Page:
Can scientists agree on a code of ethics?
Can scientists agree on a code of ethics? The World Economic Forum Young Scientists community just proposed a Code of Ethics, which was a topic of discussion at the recent World Economic Forum's meeting in Davos, Switzerland.
Scientists typically aim to be ethical, but can they agree on a general code of ethics?
That was a topic of conversation at the recent World Economic Forum's Annual Meeting held in Davos, Switzerland. The World Economic Forum's stated goal for the gathering is that by "coming together at the start of the year, we can shape the future by joining this unparalleled global effort in co-design, co-creation and collaboration." Building on this year's theme of "Creating a Shared Future in a Fractured World," there was a lively panel discussion around "A Code of Ethics for Science."
Understanding thinking talents in yourself and others can build strong teams and help avoid burnout.
- Learn to collaborate within a team and identify "thinking talent" surpluses – and shortages.
- Angie McArthur teaches intelligent collaboration for Big Think Edge.
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The Canadian professor has been on the Joe Rogan Experience six times. There's a lot of material to discuss.
- Jordan Peterson has constantly been in the headlines for his ideas on gender over the last three years.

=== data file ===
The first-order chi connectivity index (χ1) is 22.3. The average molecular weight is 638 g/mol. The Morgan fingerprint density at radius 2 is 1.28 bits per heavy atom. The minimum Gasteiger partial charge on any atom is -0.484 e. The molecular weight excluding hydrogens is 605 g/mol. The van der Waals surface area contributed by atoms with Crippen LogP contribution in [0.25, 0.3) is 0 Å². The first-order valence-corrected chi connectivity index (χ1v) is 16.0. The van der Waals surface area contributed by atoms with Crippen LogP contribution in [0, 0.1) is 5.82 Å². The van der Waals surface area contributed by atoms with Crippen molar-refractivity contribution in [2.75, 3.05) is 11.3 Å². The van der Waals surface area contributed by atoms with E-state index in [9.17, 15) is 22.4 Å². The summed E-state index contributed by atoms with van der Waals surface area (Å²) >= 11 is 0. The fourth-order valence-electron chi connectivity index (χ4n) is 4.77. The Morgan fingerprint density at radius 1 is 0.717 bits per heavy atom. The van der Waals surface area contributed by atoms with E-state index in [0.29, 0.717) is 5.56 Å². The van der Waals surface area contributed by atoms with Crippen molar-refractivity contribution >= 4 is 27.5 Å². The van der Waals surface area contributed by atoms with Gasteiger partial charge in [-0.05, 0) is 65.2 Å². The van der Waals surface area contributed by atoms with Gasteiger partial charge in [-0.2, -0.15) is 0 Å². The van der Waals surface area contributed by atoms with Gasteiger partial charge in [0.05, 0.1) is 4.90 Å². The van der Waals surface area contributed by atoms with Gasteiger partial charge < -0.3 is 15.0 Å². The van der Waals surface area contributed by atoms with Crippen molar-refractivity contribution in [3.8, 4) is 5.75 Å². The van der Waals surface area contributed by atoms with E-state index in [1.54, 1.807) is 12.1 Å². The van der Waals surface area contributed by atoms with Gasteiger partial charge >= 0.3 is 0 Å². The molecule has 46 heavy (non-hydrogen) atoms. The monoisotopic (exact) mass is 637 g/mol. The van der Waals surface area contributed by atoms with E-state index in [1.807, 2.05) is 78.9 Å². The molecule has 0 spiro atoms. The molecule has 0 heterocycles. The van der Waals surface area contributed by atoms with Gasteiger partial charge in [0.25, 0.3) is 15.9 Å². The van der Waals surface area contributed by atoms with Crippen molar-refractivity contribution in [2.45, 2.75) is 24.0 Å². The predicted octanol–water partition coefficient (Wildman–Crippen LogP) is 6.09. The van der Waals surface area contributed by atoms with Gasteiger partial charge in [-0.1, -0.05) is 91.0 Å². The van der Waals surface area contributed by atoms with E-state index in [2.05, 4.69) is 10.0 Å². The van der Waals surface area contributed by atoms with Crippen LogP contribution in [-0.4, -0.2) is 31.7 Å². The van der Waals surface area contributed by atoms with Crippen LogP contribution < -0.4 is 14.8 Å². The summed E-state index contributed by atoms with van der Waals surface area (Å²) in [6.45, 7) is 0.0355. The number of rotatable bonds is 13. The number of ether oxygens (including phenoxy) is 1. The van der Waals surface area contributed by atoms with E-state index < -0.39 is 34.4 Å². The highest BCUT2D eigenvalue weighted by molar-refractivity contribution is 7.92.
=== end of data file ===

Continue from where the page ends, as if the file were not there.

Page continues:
- While on Joe Rogan's podcast, he explains his thoughts on the gender differences in society.
- On another episode, Peterson discusses the development of character through competition.
The blood of horseshoe crabs is harvested on a massive scale in order to retrieve a cell critical to medical research. However, recent innovations might make this practice obsolete.
- Horseshoe crabs' blue blood is so valuable that a quart of it can be sold for $15,000.
- This is because it contains a molecule that is crucial to the medical research community.
- Today, however, new innovations have resulted in a synthetic substitute that may end the practice of farming horseshoe crabs for their blood.
Rediscovering the principles of self-actualisation might be just the tonic that the modern world is crying out for.
Abraham Maslow was the 20th-century American psychologist best-known for explaining motivation through his hierarchy of needs, which he represented in a pyramid. At the base, our physiological needs include food, water, warmth and rest.
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